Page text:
refractory or unruly: a fractious animal that would not submit to the harness.
readily angered; peevish; irritable; quarrelsome: an incorrigibly fractious young man.

Origin of fractious

First recorded in 1715–25; fracti(on) + -ous
Related formsfrac·tious·ly, adverbfrac·tious·ness, nounun·frac·tious, adjectiveun·frac·tious·ly, adverbun·frac·tious·ness, noun
Can be confusedfactional factious fractious

Synonyms for fractious Unabridged Based on the Random House Unabridged Dictionary, © Random House, Inc. 2019

Examples from the Web for fractiousness

Historical Examples of fractiousness

  • Not once was there any indication of fractiousness on the part of Gov'ner.

    The Long Dim Trail

    Forrestine C. Hooker

  • Bin livin' so high lately that you had to have a fight to work off your fractiousness?

  • To some extent her fractiousness was due to natural reaction after the emotional excitement of the previous evening.

    The Lamp of Fate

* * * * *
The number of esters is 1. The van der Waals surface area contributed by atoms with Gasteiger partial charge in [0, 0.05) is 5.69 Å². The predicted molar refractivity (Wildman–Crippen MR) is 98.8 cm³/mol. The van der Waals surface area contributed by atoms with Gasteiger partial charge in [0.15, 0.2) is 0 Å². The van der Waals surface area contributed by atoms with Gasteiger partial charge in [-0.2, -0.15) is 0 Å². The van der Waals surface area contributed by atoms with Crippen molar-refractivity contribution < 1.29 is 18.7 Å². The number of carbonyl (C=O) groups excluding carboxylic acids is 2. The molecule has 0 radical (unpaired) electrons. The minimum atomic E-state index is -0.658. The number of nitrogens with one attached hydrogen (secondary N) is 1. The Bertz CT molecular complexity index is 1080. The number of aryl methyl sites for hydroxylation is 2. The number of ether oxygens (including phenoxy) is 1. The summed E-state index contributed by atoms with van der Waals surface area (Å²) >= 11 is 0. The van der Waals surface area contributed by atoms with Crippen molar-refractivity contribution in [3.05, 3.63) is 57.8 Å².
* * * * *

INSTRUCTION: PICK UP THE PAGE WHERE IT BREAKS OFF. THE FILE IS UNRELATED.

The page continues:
Margaret Pedler

  • Ten beds, and only one occupied, by a freckled, tousled quintessence of fractiousness in a blue wrapper.

    Pippin; A Wandering Flame

    Laura E. Richards

  • Perhaps this sort of fractiousness is the usual sign of approaching illness with children.

    Letters of Two Brides

    Honore de Balzac

British Dictionary definitions for fractiousness



Derived Formsfractiously, adverbfractiousness, noun

Word Origin for fractious

C18: from (obsolete) fraction discord + -ous


Fractious is sometimes wrongly used where factious is meant: this factious (not fractious) dispute has split the party still further
Collins English Dictionary - Complete & Unabridged 2012 Digital Edition © William Collins Sons & Co. Ltd. 1979, 1986 © HarperCollins Publishers 1998, 2000, 2003, 2005, 2006, 2007, 2009, 2012

Word Origin and History for fractiousness



1725, from fraction in an obsolete sense of "a brawling, discord" (c.1500) + -ous; probably on model of captious. Related: Fractiously; fractiousness.

Online Etymology Dictionary, © 2010 Douglas Harper